Thu, Sep 14: “The people said, "We have sinned in complaining against the LORD and you. Pray the LORD to take the serpents from us."…The LORD said to Moses, "Make a saraph and mount it on a pole, and if any who have been bitten look at it, they will live" (Nm 21:4b-9). “Sorry folks, the snakes are a given. Even though you want me to take them away, they will continue to slither around and bite you every once in a while if you’re not paying attention. That’s life. But you will live, you will survive, and even thrive if you are willing to look at what has ‘bitten’ you in the eye and seek my mercy and strength.” Provision: Does your “saraph serpent” have a name? Mine does and it bites me a lot. But I know it well and am willing to turn to God and ask for forgiveness. Don’t ignore that snake or thorn in your side or whatever you want to call it.Get to know it, acknowledge it before God, and slowly, you will diffuse its power in your life.
Fri, Sep 15: “I set the LORD ever before me” (Ps 16). What would it look like for you to set God before you always? For some, they might think of being in the temple day and night. For others, it’s what we talked about on Wednesday, finding God in all things. But here’s another way of looking at this: What if we set God’s will ever before our own? What if the psalmist means this to be, not so much a exercise in adoration or awareness of God’s presence, but a commitment to putting God first in our lives? Provision: As you go about your day today, see if you encounter situations where your will and God’s will might not match up entirely. It might be refraining from cursing at the person who just cut you off in traffic, or taking a few minutes to tend to the needs of someone else when you are very busy. Be creative. Set God right in front of you!
“A good tree does not bear rotten fruit, nor does a rotten tree bear good
6:43-49). I’ve found that unless the seed is bad to begin with, most growing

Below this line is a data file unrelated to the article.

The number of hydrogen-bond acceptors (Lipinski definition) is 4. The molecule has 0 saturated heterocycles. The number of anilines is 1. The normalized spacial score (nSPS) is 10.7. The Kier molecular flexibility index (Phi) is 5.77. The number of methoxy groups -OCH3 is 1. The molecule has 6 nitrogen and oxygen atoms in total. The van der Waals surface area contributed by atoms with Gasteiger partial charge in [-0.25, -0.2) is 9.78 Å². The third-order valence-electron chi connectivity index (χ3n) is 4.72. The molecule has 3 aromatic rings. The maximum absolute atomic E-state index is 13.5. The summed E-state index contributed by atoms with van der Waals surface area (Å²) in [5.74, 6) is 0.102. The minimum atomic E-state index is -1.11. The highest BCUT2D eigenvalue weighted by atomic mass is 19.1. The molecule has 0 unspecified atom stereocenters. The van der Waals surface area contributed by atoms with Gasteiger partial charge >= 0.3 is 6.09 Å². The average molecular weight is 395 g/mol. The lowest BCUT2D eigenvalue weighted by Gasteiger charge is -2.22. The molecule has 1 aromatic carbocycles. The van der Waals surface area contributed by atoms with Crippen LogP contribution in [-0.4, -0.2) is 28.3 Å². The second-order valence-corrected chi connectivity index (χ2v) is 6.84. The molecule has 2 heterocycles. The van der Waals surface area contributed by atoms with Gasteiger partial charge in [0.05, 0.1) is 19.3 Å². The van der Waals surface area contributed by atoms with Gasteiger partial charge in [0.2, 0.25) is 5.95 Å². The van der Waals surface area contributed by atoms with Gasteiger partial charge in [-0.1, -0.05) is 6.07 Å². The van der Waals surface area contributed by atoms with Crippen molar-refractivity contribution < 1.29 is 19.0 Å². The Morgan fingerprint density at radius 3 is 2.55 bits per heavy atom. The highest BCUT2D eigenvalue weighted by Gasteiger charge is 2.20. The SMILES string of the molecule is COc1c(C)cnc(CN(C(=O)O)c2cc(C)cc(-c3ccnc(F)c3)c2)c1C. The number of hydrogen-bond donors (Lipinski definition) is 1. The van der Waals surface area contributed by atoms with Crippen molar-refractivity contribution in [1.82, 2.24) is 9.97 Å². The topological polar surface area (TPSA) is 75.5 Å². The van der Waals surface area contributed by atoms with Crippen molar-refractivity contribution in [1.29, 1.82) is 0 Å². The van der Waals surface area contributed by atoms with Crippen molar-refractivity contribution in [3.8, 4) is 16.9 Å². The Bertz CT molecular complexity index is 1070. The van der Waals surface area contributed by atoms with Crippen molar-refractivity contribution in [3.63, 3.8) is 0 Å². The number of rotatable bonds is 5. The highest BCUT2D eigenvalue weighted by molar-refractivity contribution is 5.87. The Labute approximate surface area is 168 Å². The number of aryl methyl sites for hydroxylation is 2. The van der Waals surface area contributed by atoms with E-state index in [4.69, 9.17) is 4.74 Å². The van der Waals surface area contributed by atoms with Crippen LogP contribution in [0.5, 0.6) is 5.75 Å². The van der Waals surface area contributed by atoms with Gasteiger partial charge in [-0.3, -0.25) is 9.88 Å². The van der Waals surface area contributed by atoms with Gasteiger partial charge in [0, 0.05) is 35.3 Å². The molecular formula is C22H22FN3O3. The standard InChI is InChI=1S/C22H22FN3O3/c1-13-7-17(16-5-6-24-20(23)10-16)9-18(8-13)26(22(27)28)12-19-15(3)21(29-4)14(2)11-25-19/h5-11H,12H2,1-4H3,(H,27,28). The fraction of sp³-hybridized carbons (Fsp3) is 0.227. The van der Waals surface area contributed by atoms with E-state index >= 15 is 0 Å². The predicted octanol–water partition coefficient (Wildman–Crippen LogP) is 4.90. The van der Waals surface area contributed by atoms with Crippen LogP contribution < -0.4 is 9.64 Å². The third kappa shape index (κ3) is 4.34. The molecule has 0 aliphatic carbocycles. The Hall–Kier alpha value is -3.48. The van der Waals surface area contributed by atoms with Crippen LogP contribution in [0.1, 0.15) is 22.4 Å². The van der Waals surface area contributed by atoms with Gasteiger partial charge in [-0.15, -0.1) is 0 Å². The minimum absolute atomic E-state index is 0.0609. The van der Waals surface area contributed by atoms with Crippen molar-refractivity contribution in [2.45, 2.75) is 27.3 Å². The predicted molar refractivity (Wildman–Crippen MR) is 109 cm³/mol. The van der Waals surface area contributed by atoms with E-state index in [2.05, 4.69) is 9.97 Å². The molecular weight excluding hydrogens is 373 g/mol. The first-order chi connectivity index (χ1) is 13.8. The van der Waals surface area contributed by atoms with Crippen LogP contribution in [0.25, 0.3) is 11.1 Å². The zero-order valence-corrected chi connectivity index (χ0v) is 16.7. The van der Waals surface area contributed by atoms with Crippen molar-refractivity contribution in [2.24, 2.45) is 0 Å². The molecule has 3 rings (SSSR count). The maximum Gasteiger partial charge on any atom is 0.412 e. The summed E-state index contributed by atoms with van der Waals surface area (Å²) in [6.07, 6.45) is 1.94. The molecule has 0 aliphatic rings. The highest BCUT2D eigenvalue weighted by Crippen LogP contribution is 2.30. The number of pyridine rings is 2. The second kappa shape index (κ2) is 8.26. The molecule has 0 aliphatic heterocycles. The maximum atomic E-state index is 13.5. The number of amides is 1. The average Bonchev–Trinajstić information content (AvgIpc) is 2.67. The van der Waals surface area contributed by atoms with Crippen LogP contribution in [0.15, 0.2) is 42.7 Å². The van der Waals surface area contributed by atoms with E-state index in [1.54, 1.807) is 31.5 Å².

things start out good. Poor soil and lack of care can change that, but if
tended regularly, a tree will flourish and bear good fruit. We too start out
good, made in God’s image, but then bad things happen—poverty, abuse, the
lack of a loving home, for example. Provision: We see this reality on
our city streets and rural backroads, and shame on us if we fail to
understand how our apathy about the plight of the poor turns what began as
good into despair and crime! Do we just lament the state of things or do
something to make a difference? Being a prophet calling out injustice is a
Elaine Ireland has a passion for working with parents and anyone who struggles to maintain a sense of God’s love and peace amid the day-to-day challenges of life. She has a master’s degree in Spiritual and Pastoral Care from the Pastoral Counseling department at Loyola, Maryland, with a focus on developmental psychology and spiritual guidance. Rooted in Ignatian spirituality, she is a writer, retreat and workshop leader, and presenter on topics such as pastoral parenting, “letting go,” and finding the spiritual in the midst of everyday life. She lives in Ellicott City, Maryland with her husband, Mark and children, David and Maggie.
We hope you enjoy "Come and See!" and we welcome your input. Please contact Elaine Ireland at firstname.lastname@example.org with questions, comments, and responses.